Noah Syndergaard progressed through 2015 featuring a noticeably improved changeup from past years. In particular, his changeup had improvements in command, movement, and velocity. He became more comfortable with his mixing of it, helping to keep hitters off his fastball.
The velocity on the pitch gradually rose as 2015 went along. According to PITCHf/x, his change up sat 87.2 mph on average in May and June of 2015, his first two months in the big leagues. By August and September, it shot up to 88.5 mph in average velocity, and then exceeded 89 mph in average velocity in the playoffs. Overall, his fastball to change up velocity differential increased from about -11 mph in 2014 to -9 mph in 2015.
And by the playoffs, Syndergaard was commanding his changeup especially well. Here's an example from the NLCS. Syndergaard starts the change up in the strike zone and lets the 12 inches of arm side movement run the pitch out of the zone, nailing Travis d'Arnaud's target.
In 2016, Syndergaard's change has become even better, for a variety of reasons. Checking the data on the pitch, a few things stand out. He is getting batters to chase it out of the strike zone more often. Batters are making less contact on it when they swing at it, and it's helped lead to more swinging strikes.
The average changeup generates a swinging strike rate of 15.1%. Syndergaard's change up sits at 22.6%, well above that number.
Part of the reason his change up has been more effective this year is because his other pitches are better. He is throwing his fastball harder, and he's throwing one of the best sliders a starting pitcher has ever thrown. Batters have less time to react against him now than ever before. But the pitch itself has made legitimate improvements independent of his pitch mix.
For one, his changeup has picked up velocity again. Syndergaard is now averaging about 90 mph with the pitch, an increase in 2 mph from the 2015 regular season.
The average fastball thrown by a starting pitcher is 91.9 mph this year. Syndergaard has thrown 5 changeups harder than that this season, like this one at 92 mph that struck out Todd Frazier:
On that pitch, you can see a few factors in what makes his changeup so good aside from the velocity. The bottom drops out of the pitch late. The late movement makes the pitch more deceptive because it looks like a fastball out of his hand. With gravity included, the pitch averages just over 13 inches of vertical drop off his four-seam fastball and 11 inches off his two-seamer.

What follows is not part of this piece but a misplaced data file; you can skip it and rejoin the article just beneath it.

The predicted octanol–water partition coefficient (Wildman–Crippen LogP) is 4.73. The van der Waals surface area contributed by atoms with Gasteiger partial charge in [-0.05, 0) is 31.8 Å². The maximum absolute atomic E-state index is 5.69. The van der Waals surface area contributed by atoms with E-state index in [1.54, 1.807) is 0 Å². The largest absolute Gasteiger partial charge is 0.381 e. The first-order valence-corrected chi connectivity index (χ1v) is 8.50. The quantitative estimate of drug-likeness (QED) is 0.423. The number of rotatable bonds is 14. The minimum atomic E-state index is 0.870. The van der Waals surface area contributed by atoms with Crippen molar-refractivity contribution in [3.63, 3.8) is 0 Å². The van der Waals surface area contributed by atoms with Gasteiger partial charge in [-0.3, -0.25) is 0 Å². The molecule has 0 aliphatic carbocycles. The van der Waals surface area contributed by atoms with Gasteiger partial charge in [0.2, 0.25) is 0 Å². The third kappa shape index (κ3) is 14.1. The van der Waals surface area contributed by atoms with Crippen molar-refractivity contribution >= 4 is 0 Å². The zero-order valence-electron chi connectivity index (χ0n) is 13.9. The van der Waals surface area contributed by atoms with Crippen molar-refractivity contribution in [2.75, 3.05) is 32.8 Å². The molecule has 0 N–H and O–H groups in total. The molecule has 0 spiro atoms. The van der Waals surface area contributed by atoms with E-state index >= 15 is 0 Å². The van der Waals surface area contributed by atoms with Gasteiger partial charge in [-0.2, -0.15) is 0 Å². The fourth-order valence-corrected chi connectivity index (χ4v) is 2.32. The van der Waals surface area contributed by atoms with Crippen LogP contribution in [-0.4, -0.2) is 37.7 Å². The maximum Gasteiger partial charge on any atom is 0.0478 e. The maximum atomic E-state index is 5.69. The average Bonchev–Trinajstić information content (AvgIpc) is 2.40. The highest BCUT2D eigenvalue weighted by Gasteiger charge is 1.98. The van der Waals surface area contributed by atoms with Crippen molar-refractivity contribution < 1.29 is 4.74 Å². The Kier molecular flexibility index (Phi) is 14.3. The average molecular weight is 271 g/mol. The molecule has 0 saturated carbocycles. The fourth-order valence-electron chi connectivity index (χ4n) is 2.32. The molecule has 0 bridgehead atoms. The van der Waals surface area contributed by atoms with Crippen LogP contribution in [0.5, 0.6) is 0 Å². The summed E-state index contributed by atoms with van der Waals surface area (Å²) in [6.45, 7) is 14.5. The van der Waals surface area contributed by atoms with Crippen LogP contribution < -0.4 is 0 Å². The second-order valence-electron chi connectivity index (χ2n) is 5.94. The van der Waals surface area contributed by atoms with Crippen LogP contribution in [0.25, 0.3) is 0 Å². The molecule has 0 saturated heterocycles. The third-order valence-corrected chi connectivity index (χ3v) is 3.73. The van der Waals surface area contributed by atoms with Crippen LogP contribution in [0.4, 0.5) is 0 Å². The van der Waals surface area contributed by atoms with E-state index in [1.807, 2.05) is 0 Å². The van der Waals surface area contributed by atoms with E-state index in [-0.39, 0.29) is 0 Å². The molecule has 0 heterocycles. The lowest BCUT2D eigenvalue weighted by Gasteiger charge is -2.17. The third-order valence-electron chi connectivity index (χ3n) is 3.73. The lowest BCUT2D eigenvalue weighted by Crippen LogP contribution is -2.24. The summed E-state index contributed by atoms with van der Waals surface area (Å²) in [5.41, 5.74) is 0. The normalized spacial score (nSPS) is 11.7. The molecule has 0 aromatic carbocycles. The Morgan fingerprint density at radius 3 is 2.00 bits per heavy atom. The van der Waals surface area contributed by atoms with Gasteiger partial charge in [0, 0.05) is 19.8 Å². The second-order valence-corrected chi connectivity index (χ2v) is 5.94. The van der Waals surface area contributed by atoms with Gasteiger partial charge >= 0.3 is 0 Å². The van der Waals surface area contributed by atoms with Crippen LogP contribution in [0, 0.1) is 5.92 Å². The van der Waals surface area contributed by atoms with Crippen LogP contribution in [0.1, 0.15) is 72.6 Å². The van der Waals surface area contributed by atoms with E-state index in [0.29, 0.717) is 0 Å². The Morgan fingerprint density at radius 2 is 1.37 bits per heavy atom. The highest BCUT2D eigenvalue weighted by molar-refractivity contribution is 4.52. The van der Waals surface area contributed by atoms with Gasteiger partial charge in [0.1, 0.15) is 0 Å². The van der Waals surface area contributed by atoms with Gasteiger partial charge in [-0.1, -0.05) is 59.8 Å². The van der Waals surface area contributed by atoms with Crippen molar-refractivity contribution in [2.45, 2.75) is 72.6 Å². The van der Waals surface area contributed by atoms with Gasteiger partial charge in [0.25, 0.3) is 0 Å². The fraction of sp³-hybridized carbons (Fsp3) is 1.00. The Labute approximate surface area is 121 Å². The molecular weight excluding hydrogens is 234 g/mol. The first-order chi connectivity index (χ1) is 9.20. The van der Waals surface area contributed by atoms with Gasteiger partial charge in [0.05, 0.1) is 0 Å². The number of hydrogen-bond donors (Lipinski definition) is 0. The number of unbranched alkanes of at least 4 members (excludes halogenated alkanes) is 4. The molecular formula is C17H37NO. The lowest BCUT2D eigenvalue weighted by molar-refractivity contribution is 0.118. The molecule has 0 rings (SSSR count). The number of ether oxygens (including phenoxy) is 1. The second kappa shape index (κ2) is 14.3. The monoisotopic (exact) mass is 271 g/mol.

The pitch is also located well. It's a two-strike count, and Syndergaard starts the changeup at the knees and has it fall below the strike zone. The batter doesn't know if it will stay true at the knees for strike three or have the string pulled on him.
All of the factors above have helped make his change up a better put away pitch in 2016. Last year, Syndergaard threw his change up 62 times in 2 strike counts and registered strikeouts on 13 of them, a 21% strikeout rate. This year, Syndergaard has thrown his change up 33 times in two-strike counts and registered 11 strikeouts, a 33% strikeout rate.
For some perspective on how far he's come along with the pitch, my notes from watching him in the Florida State League in 2013 have him sitting at 83-86 mph on his changeup, and he often had difficultly spotting it well. It didn't appear to have a whole lot of movement, either. In 2016, he's now sitting at 89-92 with good command of it and sharp late movement. The pitch has had massive improvements under the Mets' watch.
Words to describe how good Syndergaard has become are running thin. He just keeps getting better and better at the major league level, and when you think he's reached his ceiling, he goes past that and then some. His ERA sits at 1.91, with his FIP at 1.78. There have only been six starting pitchers to run a FIP below 2.00 in a single season in the live ball era, names like Pedro Martinez, Bob Gibson, Tom Seaver, Sandy Koufax, Dwight Gooden and Clayton Kershaw. Syndergaard has 20 more starts to go to maintain that, but he has the skills to do it.
If it wasn't for the generational lefty in Los Angeles having the greatest season of his career, Syndergaard would probably the favorite for the National League Cy Young award. But maybe we're looking at a generational right-handed pitcher here in New York, one that can battle Kershaw for the Cy Young award in the years to come.